Musings on m
y life as a busy opera singer, voice teacher, photographer and mom - not necessarily in that order! I consider myself immensely fortunate to have carved out a way of doing all of these things which mean so much to me - it may sometimes get a little crazy, but it's always worth it. Welcome to the madhouse!

Saturday, July 5, 2008

Yesterday, Last Year and Very Long Time Ago

Married to a Brit, I always find the 4th of July slightly amusing: the mixture of resentment and bemusement displayed can be entertaining! (In fact, one of my favorite photographs EVER is one of my husband standing at a 4th of July Small Town parade, bag over his head to keep the torrential rain off, waving a tiny American flag which was stuck in his hand by a passerby. It's perfect!).

But that cultural conflict actually has wider implications, not least of which a sense of TIME. A country which is 250 years old simply doesn't have the same sense of integral history as cultures which still regularly use 6- and 700 year old buildings as part of daily life, and where it's seldom more than a day trip to visit the semi-intact ruins of the Romans, the Greeks or beyond. These things are simply THERE, and a given, accepted part of the cultural landscape.

In his teaching, my husband is consistently taken aback by the fairly standard structure of American music appreciation and music history classes, where the real study seems to start with the Renaissance, while anything before that usually gets lumped together as "ancient music".

The same is true with non-musical history. Students frequently have no concept of time before the iconic date of 1776, and many find it hard to place anything before their own time. Many music students may know nothing of Napoleon except perhaps something that was mentioned in passing when they learned about Beethoven; the Armada, Austro-Hungarian empire and Ataturk are complete mysteries with which they are totally unfamiliar even as vague names and places. And it's not limited to world history, either: one college history teacher we know hands out a short quiz on the first day of class, asking the students to place in chronological order the Depression, the Civil War, the Kennedy Assassination and the Korean War - very few of his 17-25 year old students get it right.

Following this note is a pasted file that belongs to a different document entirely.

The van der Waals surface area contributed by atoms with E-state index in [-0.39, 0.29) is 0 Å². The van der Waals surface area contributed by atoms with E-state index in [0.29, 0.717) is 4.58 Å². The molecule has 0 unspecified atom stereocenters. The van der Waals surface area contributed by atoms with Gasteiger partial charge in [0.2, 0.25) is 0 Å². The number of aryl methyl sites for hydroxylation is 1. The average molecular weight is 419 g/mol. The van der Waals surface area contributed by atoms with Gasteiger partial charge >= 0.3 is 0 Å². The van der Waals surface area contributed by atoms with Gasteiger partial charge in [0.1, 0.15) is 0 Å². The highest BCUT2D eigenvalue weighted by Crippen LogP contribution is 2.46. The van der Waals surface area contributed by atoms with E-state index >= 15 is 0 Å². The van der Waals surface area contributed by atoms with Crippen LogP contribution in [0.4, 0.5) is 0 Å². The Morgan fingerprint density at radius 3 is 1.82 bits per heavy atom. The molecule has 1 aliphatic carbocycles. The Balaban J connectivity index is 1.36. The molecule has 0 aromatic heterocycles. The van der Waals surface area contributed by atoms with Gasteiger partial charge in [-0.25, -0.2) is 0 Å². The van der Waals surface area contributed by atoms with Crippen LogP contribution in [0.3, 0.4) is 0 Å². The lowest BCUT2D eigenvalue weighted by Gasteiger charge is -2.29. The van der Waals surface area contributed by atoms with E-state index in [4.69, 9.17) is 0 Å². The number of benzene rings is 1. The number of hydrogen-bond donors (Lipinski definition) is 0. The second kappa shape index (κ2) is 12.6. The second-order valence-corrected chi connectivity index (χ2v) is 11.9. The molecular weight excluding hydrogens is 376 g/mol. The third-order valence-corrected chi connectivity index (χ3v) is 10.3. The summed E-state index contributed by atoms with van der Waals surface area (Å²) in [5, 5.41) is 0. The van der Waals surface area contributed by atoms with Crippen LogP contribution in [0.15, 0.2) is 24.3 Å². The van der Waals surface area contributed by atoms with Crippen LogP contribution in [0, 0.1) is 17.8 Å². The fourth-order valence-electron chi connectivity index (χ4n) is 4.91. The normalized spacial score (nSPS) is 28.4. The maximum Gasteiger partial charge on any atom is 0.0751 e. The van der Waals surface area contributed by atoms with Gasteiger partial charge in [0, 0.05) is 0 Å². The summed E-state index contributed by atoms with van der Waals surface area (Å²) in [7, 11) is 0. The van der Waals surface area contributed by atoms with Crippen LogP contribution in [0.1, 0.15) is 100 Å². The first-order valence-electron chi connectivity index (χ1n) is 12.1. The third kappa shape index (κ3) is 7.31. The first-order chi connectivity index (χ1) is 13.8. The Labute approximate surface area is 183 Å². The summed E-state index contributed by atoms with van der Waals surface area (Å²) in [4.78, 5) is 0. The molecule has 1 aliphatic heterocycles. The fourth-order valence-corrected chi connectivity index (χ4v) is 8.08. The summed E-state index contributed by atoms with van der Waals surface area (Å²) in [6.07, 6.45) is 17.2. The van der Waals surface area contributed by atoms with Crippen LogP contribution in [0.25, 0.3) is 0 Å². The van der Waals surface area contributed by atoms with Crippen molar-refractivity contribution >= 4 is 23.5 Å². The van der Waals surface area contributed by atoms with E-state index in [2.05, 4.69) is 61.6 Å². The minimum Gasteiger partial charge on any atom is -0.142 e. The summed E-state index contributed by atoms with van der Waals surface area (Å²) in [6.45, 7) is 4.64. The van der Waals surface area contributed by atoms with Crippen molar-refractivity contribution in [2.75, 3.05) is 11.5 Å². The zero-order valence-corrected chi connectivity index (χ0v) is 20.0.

Our daughter has grown up in a US community where the oldest standing building is about 150 years old, and there is no doubt she is a true child of the 21st century, in a world where television, digital photos, cellphones and computers are a normal (and, as she sees it, necessary!) part of her daily landscape. Like many of her peers, her sense of time is truncated by a lack of hands-on evidence of anything earlier. We had a long talk the other day about how different it is to understand the past when history - real history, hundreds and maybe even thousands of years old - is RIGHT THERE in front of you: not something you read about, but something you see, and use, and understand is a real, living THING... because it's still there.

Although American, I've lived in Europe for so much of my life that I think I've taken this naturalness and constant presence of history for granted (that, and living the music in my professional life, too, I suppose - how you can NOT know something about the French Revolution if you've performed The Marriage of Figaro, or even Andrea Chenier?); it's in my own consciousness, and I forget that for many - including my own daughter - that it's just not part of their lives.

This year and last year are for sure important, but we could all stand to give Very Long Time Ago a little more attention too. Perhaps a holiday built around a historic moment is as good a time as any to think about it a little more.

1 comment:

Anonymous said...

It's also a symptom of a wider and deeper disease; the replacement of the fact with the make-it-so statement by whomever is in power of just fashionable. Children are growing up in a culture where politicians can say things like "I never said 'Stay the course'" in the video age without being laughed out of town, and make stuff up as they go along without losing the race there and then. It's hardly surprising that young people regard the very chronology of history as being somehow some sort of matter of opinion. In a horrible, deep sense, it *is* now.